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With the Reversible Stabilizer function in Warp Stabilizer VFX, you can freeze moving elements in our scene. Making them much easier paint with effects like Paint or Clone Stamp tool or even Liquefy. Then you can unfreeze the scene when it's time to render, and everything you painted will move along with those elements. Let's look at the seam will be working with today, go ahead and grab your current time indicator and scrub through the timeline. So in this shot our camera is moving, and our soccer player kicks the ball. We want to add a paint effect over the top of this ball. And again, with the Work Stabilizer, we're not going to have to track the scene at all.
So select Layer 1 and go up under Animation. At the bottom of animation, go ahead and apply Warp Stabilizer VFX. Immediately it's going to start analyzing your clip in the background. This frees you up to do anything else you'd like to do in your After Effects project because it is taking place in the background. We want to set a really high quality analysis, so go to the Advanced section, and make sure to select Detailed Analysis. This will start the analysis over, but this will give us excellent results. Now, even though it's analyzing the scene, we can come up and make some changes to our stabilizer.
Let's start with the Result area. Click on the pull down, and change it from Smooth Motion, to No Motion. We can leave the method set to Subspace Warp. Under the Framing let's change that to Stabilize Only. Now the rest we'll have to wait till the analysis is finished, before we can change. Once the analysis is finished, in the Advance section, go down to the Objective area. Let's change that pull-down from Stabilize to Reversible Stabilization. Now it doesn't appear as though much has happened, but if you scrub through the timeline, you'll notice the soccer ball hardly moves at all in the scene. This is going to make it extraordinarily easy to paint over top of with our Paint tool.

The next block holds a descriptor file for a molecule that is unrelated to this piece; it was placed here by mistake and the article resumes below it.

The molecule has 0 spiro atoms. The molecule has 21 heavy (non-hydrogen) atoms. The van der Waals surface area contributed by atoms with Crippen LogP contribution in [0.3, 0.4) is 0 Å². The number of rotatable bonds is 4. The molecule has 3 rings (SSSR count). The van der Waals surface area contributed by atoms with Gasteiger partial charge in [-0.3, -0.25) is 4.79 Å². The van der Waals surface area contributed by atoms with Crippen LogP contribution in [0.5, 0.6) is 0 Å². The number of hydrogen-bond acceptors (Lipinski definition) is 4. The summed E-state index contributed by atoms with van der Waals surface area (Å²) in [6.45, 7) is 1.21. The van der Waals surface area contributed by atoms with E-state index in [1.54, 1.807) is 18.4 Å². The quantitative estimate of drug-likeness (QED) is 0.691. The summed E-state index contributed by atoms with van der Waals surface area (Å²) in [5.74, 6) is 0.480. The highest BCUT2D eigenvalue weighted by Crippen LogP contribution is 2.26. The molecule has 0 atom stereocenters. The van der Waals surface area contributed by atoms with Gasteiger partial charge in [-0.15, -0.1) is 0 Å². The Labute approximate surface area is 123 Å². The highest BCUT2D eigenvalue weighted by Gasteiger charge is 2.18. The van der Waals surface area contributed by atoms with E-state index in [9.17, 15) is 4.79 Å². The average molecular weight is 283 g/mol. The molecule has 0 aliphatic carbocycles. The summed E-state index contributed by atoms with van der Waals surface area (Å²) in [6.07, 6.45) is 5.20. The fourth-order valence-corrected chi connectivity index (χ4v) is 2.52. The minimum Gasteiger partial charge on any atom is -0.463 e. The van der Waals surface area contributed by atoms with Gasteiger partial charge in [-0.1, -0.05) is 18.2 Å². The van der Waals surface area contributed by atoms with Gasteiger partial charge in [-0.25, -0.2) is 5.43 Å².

Now since I want to paint rather than trying to activate the layer panel, I'm going to go up to my Workspace in the upper right corner. And change it from the Standard Workspace to the Paint Workspace. Once we've done that, we have our Composition panel on the left, and our Layer panel on the right. We have to paint in the layer panel, so to load our pre-comp into layer panel. I want you to hold Option on the Mac, Alt on Windows, and then double-click on the layer. That'll make sure that you've loaded that pre-comp in the layer and our Stabilize VFX function is going to be active. Now we can grab our Paint Tool.
I'm going to go up to the Toolbar and grab the brush and I have a brush size of about 17, that's Soft. You can choose whatever size you like in the Brush panel over here and the color, we can set up here with our color chips. So if you click once on the color you can open up your Color Picker and choose whatever color you like. I'm going to choose this kind of blue color and click OK. Our Opacity we'll leave at 100, our mode we can leave. Most of this we can change after we paint.
So let's get started by painting our first stroke. Now, I don't want this to be precise. I want it to kind of wiggle around the scene. So I'm just going to Click and Drag with my mouse, a couple of squiggly lines, and there we go. Now, to see our results of the paint, we need to open up paint in our timeline. So expand the options for layer one and here you'll see Effect and we have our Warp Stabilizer and then we have our Paint Effect. If you open the Paint Effect, here you can see it was set to actually stay constant throughout the entire scene. Well, we're going to have to paint over the ball as it's moving through the scene but we'll get there in just a second.